Readers Question: How Much Loss Can A firm Make before going Bankrupt?
Firms who make a loss, will not necessarily close down. There are various ways that firms can keep going
- Borrowing from Bank. Bank will offer loans if it considers the firm is likely to make a profit in the future.
- Selling shares. A firm can also raise funds by a share issue. Selling shares to raise funds. e.g. Eurotunnel required a large share issue to fund the investment for digging a tunnel.
- Running down reserves from profitable years.
What Determines How Much a Firm can lose Before Going Bankrupt
Size of Assets. A bank will have more faith in a firm with substantial assets. In a worse case scenario the assets can be sold and bank gain some of its losses back.
Future Prospects. Is the loss a one off or permanent decline in business. e.g. if BP faced a huge bill for the Arizona oil spill, this is likely to be a one off charge and this shouldn’t effect its future profitability. A firm in a declining industry like coal or record shop may not have this future optimism. A firm like General Motors is more uncertain. The car industry has a future, but, do GM have the management to overcome the problems of lack of profitability?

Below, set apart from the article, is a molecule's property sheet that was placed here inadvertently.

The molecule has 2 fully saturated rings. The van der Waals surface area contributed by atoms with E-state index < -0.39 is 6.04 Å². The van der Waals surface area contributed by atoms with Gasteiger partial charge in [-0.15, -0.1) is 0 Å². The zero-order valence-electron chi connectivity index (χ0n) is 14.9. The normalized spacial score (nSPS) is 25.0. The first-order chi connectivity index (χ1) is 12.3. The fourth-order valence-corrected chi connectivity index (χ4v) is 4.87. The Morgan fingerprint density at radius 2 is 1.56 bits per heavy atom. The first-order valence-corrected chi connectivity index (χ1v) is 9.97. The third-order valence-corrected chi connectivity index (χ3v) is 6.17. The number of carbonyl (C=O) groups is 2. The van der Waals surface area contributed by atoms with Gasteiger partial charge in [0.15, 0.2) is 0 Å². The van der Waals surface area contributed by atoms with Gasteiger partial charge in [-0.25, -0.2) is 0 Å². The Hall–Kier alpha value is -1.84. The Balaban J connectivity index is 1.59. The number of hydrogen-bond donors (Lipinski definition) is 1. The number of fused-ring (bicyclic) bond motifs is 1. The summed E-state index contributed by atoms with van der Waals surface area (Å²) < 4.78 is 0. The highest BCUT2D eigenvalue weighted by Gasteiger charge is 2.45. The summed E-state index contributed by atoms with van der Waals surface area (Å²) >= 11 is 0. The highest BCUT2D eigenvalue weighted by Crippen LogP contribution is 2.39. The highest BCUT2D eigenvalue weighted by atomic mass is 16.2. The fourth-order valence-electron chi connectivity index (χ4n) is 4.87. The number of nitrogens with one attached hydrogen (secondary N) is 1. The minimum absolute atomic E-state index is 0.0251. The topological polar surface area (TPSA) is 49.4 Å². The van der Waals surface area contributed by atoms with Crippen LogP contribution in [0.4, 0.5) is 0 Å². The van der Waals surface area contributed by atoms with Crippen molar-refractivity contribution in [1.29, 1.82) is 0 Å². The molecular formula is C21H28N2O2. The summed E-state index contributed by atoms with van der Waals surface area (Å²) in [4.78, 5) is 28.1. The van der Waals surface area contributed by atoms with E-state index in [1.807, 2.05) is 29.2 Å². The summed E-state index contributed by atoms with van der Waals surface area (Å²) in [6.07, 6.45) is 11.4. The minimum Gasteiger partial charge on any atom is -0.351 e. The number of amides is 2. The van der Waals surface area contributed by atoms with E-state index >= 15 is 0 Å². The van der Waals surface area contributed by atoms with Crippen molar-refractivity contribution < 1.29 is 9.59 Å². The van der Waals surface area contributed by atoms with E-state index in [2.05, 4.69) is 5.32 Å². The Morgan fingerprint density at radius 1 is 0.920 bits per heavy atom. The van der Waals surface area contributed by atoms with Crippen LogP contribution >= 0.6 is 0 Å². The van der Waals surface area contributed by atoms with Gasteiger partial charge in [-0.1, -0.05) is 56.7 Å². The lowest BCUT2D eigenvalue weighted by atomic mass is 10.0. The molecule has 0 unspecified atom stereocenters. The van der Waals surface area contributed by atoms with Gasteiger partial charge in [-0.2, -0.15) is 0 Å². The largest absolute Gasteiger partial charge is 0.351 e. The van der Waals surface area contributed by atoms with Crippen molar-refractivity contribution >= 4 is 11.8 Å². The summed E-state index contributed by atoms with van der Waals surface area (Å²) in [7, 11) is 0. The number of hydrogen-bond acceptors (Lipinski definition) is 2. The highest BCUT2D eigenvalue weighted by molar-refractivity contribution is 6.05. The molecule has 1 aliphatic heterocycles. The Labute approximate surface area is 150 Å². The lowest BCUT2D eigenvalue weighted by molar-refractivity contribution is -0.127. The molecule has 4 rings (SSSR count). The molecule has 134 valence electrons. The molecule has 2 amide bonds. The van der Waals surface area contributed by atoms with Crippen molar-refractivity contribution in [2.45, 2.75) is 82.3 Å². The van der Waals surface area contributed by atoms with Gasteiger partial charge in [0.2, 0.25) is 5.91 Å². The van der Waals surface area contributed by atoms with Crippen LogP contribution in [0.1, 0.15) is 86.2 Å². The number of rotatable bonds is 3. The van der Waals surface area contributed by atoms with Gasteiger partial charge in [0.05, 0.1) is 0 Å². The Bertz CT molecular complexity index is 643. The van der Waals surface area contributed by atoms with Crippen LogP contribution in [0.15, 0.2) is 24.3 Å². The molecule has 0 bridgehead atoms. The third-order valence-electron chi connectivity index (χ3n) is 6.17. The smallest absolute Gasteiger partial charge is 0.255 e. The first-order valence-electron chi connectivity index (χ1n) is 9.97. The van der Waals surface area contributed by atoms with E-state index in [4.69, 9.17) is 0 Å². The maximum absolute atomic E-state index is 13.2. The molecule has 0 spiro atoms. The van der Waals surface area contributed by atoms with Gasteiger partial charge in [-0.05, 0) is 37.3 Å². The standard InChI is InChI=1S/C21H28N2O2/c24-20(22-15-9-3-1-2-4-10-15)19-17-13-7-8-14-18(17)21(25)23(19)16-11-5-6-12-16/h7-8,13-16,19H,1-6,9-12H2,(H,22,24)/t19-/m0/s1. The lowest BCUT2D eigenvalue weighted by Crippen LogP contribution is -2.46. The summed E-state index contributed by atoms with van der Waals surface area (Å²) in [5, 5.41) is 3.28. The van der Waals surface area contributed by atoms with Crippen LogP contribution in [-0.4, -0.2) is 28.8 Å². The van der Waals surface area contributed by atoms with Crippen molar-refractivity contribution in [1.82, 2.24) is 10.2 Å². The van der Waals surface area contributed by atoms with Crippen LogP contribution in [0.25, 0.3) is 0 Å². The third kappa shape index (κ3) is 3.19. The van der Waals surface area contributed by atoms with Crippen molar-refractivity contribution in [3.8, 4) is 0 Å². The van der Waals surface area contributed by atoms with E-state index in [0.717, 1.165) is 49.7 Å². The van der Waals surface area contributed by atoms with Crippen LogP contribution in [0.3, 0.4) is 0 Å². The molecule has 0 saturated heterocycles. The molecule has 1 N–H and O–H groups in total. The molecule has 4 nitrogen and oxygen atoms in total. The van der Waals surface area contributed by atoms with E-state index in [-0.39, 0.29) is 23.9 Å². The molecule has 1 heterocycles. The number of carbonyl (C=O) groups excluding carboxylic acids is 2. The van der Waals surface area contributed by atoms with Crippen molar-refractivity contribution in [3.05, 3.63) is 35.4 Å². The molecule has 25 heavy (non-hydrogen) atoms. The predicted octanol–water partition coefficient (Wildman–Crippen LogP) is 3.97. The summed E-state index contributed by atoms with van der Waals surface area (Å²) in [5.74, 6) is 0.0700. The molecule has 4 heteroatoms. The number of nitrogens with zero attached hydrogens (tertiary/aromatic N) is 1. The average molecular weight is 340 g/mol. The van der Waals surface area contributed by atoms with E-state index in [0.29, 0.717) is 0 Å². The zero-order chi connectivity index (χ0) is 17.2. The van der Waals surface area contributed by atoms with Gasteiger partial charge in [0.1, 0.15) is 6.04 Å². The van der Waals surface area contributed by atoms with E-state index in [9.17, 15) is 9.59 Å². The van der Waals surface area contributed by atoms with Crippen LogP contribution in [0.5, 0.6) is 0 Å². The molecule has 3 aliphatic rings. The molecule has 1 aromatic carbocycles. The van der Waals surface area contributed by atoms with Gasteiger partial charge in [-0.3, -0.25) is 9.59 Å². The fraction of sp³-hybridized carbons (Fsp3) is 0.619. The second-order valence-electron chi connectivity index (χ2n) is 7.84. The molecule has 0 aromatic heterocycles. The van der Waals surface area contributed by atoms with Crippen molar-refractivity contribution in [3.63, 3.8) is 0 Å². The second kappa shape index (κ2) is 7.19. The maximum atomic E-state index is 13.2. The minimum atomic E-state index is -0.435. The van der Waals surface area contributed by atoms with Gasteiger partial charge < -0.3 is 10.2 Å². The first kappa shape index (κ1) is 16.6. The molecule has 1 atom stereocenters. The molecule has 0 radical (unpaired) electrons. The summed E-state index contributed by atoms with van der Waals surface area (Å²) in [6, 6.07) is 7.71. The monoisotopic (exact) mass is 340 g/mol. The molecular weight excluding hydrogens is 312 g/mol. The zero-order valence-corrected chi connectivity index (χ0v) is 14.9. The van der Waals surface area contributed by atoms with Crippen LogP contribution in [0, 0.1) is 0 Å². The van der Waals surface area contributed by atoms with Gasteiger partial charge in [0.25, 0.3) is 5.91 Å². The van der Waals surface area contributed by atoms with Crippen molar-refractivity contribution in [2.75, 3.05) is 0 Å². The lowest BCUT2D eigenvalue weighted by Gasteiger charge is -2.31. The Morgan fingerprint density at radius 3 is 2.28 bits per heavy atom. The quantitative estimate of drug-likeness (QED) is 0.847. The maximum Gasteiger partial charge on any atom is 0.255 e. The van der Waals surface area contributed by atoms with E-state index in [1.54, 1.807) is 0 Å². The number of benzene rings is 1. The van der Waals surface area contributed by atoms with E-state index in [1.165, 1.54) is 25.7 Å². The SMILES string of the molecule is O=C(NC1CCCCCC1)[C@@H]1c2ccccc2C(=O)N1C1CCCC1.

Operating Profit. A big issue is whether the firm looks like it can make an operating profit. If we ignore fixed costs, a firm may be able to cover its variable costs and therefore make a contribution to paying its fixed costs. In this situation, it is preferable for its creditors for a firm to keep going. If it closes down, they would lose everything. But, with an operating profit, they are at least making a contribution to the fixed costs.
In economic theory, the shutdown price are the conditions and price where a firm will decide to stop producing.
It occurs where AR <AVC
Diagram of shut down price
This theory assumes competitive markets. In reality, a firm may not shut-down because it can borrow from a bank and ride out the economic downturn.
See more: Shut-down price